Cancer and Reactive Oxygen Species

Cruciferous Vegetables

As many cancer patients can attest, adverse side effects are often par for the course when undergoing certain treatments – and it is known that these side effects are largely the result of healthy cells being killed along with cancerous ones.

Clearly, targeting cancer cells while leaving normal cells unharmed is the name of the game – and the scientific community is striving to develop treatments that do just that. A recently published review* looks at the role of something called reactive oxygen species (ROS) in killing cancerous cells.

ROS: What they are, how they work

ROS are normal molecular byproducts of oxygen metabolism – one of the compounds our bodies produce when we use oxygen. Generated constantly, ROS exist in every human cell, their numbers determined by production level and biochemical antioxidants. Ironically, these natural byproducts can actually cause healthy cells to become cancerous if ROS are over-generated.

“ROS attack our proteins, lipids and DNA, which results in genetic damage that can lead to cancer development,” says co-author Xinjiang Wu, MD, PhD, of the University of Pennsylvania’s Abramson Family Cancer Research Institute. “Previous studies have shown that ROS can transform normal cells into cancerous ones.”

“All cells are governed by biological and physiological processes that depend upon signaling pathways, and ROS is essential for those pathways to function,” he says. “Therefore, it is not accurate to say that ROS are a bad thing overall.”

Since the basal level of ROS in cancerous cells is higher than that in the normal cells, Wu says, this difference may render cancer cells more vulnerable than normal cells to further ROS increase.

In fact, the studies reviewed by Wu and Hua indicate that targeting ROS has the potential to be a valuable tool in the efforts to prevent and treat cancer – if the appropriate level is introduced to cancer cells at the right point.

Because ROS fuels the rapid replication characteristic of cancer cells, these cells maintain a higher basal level of ROS than healthy cells do. They are therefore very sensitive to increases in ROS, which can be lethal to them, Wu explains.

The opposite is true for healthy cells. They have a lower basal level of ROS than cancer cells do – and, as previously mentioned, require a small amount of ROS to function properly. But too many ROS in normal cells hasten their proliferation (and even induce cell deaths at high level), which can cause the side effects typical of many cancer treatments, Wu says.

The goal is to understand the ROS threshold that triggers death in particular cells, and to manipulate ROS within a sensitive cellular framework so that it kills only cancer cells and prevents healthy cells from becoming cancerous.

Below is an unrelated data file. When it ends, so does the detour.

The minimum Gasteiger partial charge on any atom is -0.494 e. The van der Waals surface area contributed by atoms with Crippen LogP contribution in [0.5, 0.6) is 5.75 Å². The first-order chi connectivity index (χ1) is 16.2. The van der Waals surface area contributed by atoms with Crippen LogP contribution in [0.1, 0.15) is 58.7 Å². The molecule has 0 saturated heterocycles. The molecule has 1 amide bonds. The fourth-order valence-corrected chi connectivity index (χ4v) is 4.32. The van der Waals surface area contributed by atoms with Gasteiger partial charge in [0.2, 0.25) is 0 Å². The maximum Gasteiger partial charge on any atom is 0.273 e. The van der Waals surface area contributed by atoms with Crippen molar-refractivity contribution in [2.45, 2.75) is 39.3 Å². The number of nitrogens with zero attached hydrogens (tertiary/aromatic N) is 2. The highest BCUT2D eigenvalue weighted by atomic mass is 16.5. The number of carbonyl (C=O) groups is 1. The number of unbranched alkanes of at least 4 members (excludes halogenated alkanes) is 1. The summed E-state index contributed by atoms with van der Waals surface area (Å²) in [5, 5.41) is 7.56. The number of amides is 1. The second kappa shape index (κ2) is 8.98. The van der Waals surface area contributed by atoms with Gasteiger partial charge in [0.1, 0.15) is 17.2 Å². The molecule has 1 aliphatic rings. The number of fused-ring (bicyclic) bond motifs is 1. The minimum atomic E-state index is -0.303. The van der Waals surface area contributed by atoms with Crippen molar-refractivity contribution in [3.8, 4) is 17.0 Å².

“Because side effects are a big problem with cancer treatments like radiotherapy and chemotherapy, this strategy is very attractive for a lot of reasons,” Wu says.

What do cruciferous vegetables have to do with this?

Cruciferous vegetables – which include broccoli, watercress, Brussels sprouts, cauliflower, and many kinds of greens and cabbage – are high in phenylethyl isothiocyanate (PEITC), a family of naturally occurring compounds that contain sulfur and promote ROS production.

(Onions and garlic are also rich in some sulfur-containing compounds which have been shown to kill cancer cells associated with ROS increase.)

Evidence suggests that cancer patients, therefore, might benefit from a diet high in foods that contain a lot of PEITC or other sulfur-containing compounds.
“Studies indicate that this type of diet may slow the progress of cancer via multiple mechanisms. These findings suggest that killing cancer cells by targeting ROS with sulfur-containing vegetables will be beneficial for cancer patients,” Wu says. “And because ROS exists in every human cell, this strategy eventually could be applicable to many types of cancers.”

But, he continues, the medical community “must be careful in increasing ROS intake in human clinical applications. On one hand, we kill cancer cells; on the other hand, there’s a possibility of increasing the growth of normal cells, as well.”

The upshot is that additional research is needed, Wu says. Most ROS studies to date have been conducted in laboratories, and little human epidemiological data exists. In the meantime, those who wish to learn more about the cancer-related effects of a diet high in cruciferous vegetables or other high-sulfur foods should speak with their physicians.

* Wu XJ and Hua X, Targeting ROS: Selective Killing of Cancer Cells by a Cruciferous Vegetable Derived Pro-Oxidant Compound. Cancer Biol Ther. 2007 May 1; 6(5)

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